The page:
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The Consulship, B.C. 63.

For the momentous year of the consulship we have no letters. His brother Quintus was in Rome as candidate and then praetor-designate; Atticus was also in Rome; and the business, as well as the dignity of a consul, were against any thing like ordinary correspondence. Of the earlier part of the consulship we have little record. The speeches against Rullus were delivered at the beginning of the year, and commit Cicero pretty definitely to a policy as to the ager publicus —which was, to his disgust, entirely reversed by the triumvirs in B.C. 59—but they do not show any sense of coming trouble. Cicero, however, throughout his consulship took a very definite line against the populares. Not only did he defend Rabirius Postumus, when accused by Caesar of the assassination of Saturninus, and address the people against offering violence to L. Roscius on account of the unpopular lex theatralis but he even resisted the restoration to their civil rights of the sons of the men proscribed by Sulla, avowedly on the ground of the necessity of maintaining the established order, though he knew and confessed the justice of the proposal. 1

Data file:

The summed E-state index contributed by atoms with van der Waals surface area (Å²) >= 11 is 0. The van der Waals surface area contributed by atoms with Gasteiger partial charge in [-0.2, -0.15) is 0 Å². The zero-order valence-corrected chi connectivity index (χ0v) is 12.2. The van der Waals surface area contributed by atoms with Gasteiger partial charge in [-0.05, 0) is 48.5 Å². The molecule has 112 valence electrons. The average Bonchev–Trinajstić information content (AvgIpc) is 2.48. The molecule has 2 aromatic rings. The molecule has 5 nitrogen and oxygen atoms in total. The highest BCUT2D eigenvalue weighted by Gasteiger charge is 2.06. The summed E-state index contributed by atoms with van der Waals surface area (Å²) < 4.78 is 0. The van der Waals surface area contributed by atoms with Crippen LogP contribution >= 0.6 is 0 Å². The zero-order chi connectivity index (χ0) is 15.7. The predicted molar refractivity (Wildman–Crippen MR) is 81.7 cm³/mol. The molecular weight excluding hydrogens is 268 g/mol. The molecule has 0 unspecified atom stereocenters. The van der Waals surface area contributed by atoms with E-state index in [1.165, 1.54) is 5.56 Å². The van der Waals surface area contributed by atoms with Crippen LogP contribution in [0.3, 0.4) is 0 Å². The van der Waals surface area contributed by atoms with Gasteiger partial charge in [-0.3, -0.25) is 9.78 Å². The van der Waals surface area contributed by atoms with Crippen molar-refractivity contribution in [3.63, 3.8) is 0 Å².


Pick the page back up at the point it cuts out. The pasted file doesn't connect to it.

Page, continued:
1 See Att.2.1, vol. i., p.62; Plut. Cic. 13; Cic. in Pis. 4.

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